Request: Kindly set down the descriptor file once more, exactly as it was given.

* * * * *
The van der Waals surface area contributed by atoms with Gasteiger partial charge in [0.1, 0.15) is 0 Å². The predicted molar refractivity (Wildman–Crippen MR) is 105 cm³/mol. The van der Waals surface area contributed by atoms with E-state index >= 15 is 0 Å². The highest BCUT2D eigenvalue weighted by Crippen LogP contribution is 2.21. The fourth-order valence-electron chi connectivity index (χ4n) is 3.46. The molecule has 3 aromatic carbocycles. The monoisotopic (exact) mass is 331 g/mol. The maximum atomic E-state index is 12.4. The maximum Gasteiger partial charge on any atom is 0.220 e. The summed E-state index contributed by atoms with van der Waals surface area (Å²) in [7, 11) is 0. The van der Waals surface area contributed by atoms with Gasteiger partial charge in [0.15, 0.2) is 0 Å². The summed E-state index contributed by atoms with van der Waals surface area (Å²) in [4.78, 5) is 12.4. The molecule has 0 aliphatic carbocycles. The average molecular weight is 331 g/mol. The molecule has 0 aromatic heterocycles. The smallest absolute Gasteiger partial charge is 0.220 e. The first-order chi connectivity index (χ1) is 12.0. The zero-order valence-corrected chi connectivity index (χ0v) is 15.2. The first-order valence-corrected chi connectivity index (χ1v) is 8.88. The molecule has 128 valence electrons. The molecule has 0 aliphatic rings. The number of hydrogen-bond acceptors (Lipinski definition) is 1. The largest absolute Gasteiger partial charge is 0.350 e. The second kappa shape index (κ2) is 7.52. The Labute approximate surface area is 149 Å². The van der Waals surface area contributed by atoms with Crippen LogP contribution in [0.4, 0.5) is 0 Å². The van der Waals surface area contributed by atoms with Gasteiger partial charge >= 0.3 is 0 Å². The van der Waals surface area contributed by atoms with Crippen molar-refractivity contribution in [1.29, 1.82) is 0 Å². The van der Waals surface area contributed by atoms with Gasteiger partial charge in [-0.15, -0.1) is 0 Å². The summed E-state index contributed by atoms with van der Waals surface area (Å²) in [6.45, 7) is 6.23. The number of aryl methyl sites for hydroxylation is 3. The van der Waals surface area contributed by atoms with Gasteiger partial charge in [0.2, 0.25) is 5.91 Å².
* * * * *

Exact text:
The van der Waals surface area contributed by atoms with Gasteiger partial charge in [0.1, 0.15) is 0 Å². The predicted molar refractivity (Wildman–Crippen MR) is 105 cm³/mol. The van der Waals surface area contributed by atoms with E-state index >= 15 is 0 Å². The highest BCUT2D eigenvalue weighted by Crippen LogP contribution is 2.21. The fourth-order valence-electron chi connectivity index (χ4n) is 3.46. The molecule has 3 aromatic carbocycles. The monoisotopic (exact) mass is 331 g/mol. The maximum atomic E-state index is 12.4. The maximum Gasteiger partial charge on any atom is 0.220 e. The summed E-state index contributed by atoms with van der Waals surface area (Å²) in [7, 11) is 0. The van der Waals surface area contributed by atoms with Gasteiger partial charge in [0.15, 0.2) is 0 Å². The summed E-state index contributed by atoms with van der Waals surface area (Å²) in [4.78, 5) is 12.4. The molecule has 0 aliphatic carbocycles. The average molecular weight is 331 g/mol. The molecule has 0 aromatic heterocycles. The smallest absolute Gasteiger partial charge is 0.220 e. The first-order chi connectivity index (χ1) is 12.0. The zero-order valence-corrected chi connectivity index (χ0v) is 15.2. The first-order valence-corrected chi connectivity index (χ1v) is 8.88. The molecule has 128 valence electrons. The molecule has 0 aliphatic rings. The number of hydrogen-bond acceptors (Lipinski definition) is 1. The largest absolute Gasteiger partial charge is 0.350 e. The second kappa shape index (κ2) is 7.52. The Labute approximate surface area is 149 Å². The van der Waals surface area contributed by atoms with Crippen LogP contribution in [0.4, 0.5) is 0 Å². The van der Waals surface area contributed by atoms with Gasteiger partial charge >= 0.3 is 0 Å². The van der Waals surface area contributed by atoms with Crippen molar-refractivity contribution in [1.29, 1.82) is 0 Å². The van der Waals surface area contributed by atoms with Gasteiger partial charge in [-0.15, -0.1) is 0 Å². The summed E-state index contributed by atoms with van der Waals surface area (Å²) in [6.45, 7) is 6.23. The number of aryl methyl sites for hydroxylation is 3. The van der Waals surface area contributed by atoms with Gasteiger partial charge in [0.2, 0.25) is 5.91 Å².